Clapton Platform

Clapton Platform

Clapton Entrance

Clapton Entrance

Clapton Platform

Clapton Platform

 

In 1870, a line was opened from Lea Bridge Road to Shern Hall Street station (a temporary station located west of the present day Wood street station) and a shuttle service operated commencing traffic on 24 April 1870. The train service was not operated as a through service and passengers had to change for trains to Bishopsgate station (this was the destination before Liverpool Street opened). The line between Hackney Downs and Church Hall Junction opened on 1 August 1872 and direct services to Bishopsgate commenced as a result. In 1873 the line was extended to a temporary terminus at Chingford (where the engines refilled from a farm pond). This extension saw the closure of Shern Hall station and the opening of Wood Street and Hale End (since renamed Highams Park). From 1872 services from the branch then operated to Bishopsgate station calling at Clapton and Hackney Downs. The following year trains were extended to Chingford. Between November 1872 and January 1874 trains terminated at the newly constructed Bishopsgate (Low Level) railway station and then to Liverpool Street when that station opened.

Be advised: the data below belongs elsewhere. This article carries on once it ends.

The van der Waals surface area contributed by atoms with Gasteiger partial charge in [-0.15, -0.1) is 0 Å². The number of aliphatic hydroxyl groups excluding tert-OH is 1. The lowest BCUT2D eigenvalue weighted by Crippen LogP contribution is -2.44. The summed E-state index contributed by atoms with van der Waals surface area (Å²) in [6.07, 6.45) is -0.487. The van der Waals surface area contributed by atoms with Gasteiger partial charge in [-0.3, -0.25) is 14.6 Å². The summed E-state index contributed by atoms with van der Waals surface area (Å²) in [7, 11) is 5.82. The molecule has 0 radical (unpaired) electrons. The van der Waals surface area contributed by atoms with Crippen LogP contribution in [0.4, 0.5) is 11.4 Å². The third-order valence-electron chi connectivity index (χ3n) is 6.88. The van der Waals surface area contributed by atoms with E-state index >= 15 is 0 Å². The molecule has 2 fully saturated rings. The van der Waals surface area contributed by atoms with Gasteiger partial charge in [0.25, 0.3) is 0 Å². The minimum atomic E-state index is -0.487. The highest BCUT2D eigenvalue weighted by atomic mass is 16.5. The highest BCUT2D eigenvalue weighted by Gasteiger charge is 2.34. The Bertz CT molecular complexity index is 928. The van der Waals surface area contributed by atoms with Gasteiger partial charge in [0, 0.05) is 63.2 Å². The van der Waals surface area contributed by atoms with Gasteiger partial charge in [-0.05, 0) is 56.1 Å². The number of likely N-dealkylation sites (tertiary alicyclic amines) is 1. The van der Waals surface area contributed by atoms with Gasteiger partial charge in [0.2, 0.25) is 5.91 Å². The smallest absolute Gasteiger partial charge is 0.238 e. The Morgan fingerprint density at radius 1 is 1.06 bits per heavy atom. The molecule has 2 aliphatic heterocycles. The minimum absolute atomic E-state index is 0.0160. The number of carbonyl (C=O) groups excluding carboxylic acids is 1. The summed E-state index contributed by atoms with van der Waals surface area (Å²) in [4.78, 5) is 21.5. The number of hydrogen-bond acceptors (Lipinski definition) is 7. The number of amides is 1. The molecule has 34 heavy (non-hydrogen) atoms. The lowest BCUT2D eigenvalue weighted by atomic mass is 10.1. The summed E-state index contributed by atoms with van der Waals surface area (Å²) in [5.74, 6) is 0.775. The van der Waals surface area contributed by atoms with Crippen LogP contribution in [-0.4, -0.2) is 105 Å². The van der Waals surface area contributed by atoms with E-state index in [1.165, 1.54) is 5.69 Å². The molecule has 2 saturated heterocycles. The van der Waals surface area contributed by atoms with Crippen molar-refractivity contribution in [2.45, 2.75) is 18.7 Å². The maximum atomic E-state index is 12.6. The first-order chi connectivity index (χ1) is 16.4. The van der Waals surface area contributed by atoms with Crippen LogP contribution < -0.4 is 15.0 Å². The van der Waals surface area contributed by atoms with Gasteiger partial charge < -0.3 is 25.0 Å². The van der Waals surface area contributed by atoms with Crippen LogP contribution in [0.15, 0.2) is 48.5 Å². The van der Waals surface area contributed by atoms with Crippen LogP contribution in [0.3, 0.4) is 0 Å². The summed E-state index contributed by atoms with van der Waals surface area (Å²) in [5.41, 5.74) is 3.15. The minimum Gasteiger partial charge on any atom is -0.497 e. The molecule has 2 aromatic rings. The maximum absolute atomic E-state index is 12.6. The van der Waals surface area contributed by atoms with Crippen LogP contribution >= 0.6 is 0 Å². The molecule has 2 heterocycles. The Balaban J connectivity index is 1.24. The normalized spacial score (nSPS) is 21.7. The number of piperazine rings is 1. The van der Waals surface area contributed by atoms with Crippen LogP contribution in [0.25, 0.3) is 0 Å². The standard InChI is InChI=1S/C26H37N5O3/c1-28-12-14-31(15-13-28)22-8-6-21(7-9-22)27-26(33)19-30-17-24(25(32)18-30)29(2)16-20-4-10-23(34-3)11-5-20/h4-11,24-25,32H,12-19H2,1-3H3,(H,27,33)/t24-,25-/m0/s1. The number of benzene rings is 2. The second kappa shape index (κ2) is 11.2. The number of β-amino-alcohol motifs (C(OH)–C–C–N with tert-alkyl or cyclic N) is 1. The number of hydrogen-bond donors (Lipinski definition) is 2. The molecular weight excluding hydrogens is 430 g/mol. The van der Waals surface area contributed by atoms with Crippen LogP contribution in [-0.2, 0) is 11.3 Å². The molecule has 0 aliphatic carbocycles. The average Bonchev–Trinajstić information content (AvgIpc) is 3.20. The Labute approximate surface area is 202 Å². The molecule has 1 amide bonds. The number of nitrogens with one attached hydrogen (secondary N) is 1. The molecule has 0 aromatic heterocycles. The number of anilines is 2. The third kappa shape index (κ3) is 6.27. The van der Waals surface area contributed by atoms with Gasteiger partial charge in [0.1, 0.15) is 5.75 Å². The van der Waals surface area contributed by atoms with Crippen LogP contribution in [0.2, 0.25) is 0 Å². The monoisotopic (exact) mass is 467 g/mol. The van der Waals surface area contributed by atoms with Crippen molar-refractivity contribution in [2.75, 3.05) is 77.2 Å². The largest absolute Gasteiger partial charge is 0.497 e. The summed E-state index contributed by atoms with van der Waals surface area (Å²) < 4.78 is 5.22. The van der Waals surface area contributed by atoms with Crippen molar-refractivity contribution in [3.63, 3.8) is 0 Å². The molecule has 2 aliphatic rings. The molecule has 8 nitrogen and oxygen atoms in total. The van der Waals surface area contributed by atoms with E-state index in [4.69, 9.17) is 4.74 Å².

Clapton was from 1339 until the 18th century normally rendered as Clopton, meaning the "farm on the hill". The Old English clop - "lump" or "hill" - presumably denoted the high ground which rises from the River Lea. Eventually encompassing the north-eastern quarter of the parish, Clapton grew up along the way which in 1745 was called Hackney Lane, part of which ran through Broad (later Clapton) Common. Building spread to meet streets east of the high road and north of Homerton in the 19th century. Manorial courts from the early 19th century distinguished the parts north and south of Lea Bridge Road as Upper and Lower Clapton, and those names soon passed into general use. Hackney Lane came to be known as Lower and Upper Clapton roads, until in the late 19th century the stretch through the common to Stamford Hill was named Clapton Common. The area, along with Lower Clapton, was known in the 1990s and early 2000s for drug and gun related crimes, gaining it the nickname "Murder Mile." Clapton station is in both Travel Card zone 2 and zone 3. The station has wi-fi, payphones and help points but no toilets.

 

Connections: London Buses routes 106, 253, 254 and 393 and night route N253 serve the station.